The new formation included two crossing loops; at the new Maymorn Railway Station (116 wagons) and the Rimutaka Loop (95 wagons) at the eastern portal of the tunnel. There are four bridges including a five-span 91 metres (300 ft) bridge across the Mangaroa River and two underpasses near Maoribank.[4]

There is a tunnel of 539 metres (1767 ft) near Maoribank, but on the eastern side where two short tunnels (220 metres (11 chain) and 180 metres (9 chain)) had been proposed through a spur it was cheaper to lengthen the line by 140 metres (7 chain) and have open cuttings.[5]

The construction of the Rimutaka Tunnel consumed:

  • Gelignite: 299,258 kg (659,750 lbs),
  • Detonators: 327,850,
  • Diesel fuel: 3,182,264 litres (700,000 imp. gallons),
  • Cement: 26,163 tonnes (25,750 tons),
  • Aggregate: 87,837 metres3 (114,886 cu. yd), and
  • Timber: 15,820 metres3 (6,703,533 super feet).[6]



The first locomotives to work through the tunnel were the 560 kW DG class - the tunnel was too long for steam locomotives, making the Wairarapa Line the first fully dieselised line in New Zealand. Today, DBR, DC, DFT and DX class locomotives run the route.

There have been proposals to electrify the tunnel and the Wairarapa line as far north as Masterton as an extension of the Wellington suburban electrification.[7] The tunnel was designed to enable catenary to be installed but this has not happened, and the catenary finishes just north of Upper Hutt station. In 2007, Greater Wellington Regional Council rejected a call to electrify the tunnel, on the basis that patronage did not justify the expenditure, and that the tunnel would "have to be made bigger."[7]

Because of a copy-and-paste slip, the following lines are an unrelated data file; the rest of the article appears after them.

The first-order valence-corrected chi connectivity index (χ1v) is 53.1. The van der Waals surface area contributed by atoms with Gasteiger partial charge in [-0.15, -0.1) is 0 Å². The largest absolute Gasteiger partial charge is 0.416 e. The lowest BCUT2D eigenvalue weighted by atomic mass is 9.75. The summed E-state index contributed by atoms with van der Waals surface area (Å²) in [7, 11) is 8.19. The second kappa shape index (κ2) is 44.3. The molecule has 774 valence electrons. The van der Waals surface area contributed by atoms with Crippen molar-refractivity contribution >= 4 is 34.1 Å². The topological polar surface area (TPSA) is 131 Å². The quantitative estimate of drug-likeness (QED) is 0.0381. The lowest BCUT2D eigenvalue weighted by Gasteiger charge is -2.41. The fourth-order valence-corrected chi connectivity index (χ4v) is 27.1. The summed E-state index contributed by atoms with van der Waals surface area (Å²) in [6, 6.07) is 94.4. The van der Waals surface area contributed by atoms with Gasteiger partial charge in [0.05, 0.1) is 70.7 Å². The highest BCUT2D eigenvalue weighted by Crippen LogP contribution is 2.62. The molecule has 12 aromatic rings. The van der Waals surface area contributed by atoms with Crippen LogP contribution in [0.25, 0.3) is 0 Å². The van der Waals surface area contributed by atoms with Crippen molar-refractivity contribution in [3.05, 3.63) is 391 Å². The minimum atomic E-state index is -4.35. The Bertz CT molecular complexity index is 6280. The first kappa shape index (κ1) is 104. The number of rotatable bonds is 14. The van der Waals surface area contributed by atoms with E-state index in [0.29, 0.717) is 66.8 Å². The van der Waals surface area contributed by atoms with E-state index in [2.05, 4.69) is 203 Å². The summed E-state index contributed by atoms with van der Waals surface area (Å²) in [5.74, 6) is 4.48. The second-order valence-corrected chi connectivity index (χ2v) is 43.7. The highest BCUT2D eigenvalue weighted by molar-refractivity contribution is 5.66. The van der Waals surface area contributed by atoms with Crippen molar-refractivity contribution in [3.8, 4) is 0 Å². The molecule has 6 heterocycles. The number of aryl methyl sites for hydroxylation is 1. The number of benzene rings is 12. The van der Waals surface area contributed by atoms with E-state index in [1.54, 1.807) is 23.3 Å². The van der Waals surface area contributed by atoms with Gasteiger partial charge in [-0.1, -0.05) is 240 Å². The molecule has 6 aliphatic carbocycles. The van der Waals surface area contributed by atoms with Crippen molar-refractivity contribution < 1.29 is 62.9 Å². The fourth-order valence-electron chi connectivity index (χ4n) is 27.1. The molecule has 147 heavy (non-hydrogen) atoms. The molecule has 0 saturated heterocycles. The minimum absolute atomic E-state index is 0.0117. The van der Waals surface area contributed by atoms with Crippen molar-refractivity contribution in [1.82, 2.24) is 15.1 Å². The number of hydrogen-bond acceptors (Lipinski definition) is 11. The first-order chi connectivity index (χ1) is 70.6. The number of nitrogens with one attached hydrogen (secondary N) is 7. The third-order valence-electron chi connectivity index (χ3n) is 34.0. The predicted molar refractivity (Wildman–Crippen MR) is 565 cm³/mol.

Transdev Wellington operates passenger services named the Wairarapa Connection between Wellington and Masterton via the tunnel five times a day each way Monday to Thursday, six on Friday, and twice a day each way on Saturday, Sunday, and public holidays. Excursion trains also go through the tunnel, such as railway enthusiast specials and trains to the Toast Martinborough festival. Steam-hauled excursions require diesel locomotives to provide motive power through the tunnel due to the dangers of smoke in the tunnel's lengthy and confined conditions.


The tunnel is used for freight from the Wairarapa to Wellington, notably logs from local pine forests and wood products from the Juken Nissho timber mill at Waingawa, just south of Masterton.


  1. Keller, 1954; p. 404
  2. Keller, 1954; p. 413
  3. Cameron 1976, pp. 308,309.
  4. Cameron 1976, p. 316f.
  5. Keller 1954, pp. 404-410.
  6. Keller, 1954; p. 416
  7. 1 2 "Wairarapa rail won't go electric". Wairarapa Times-Age. 12 July 2007. Retrieved 21 December 2011.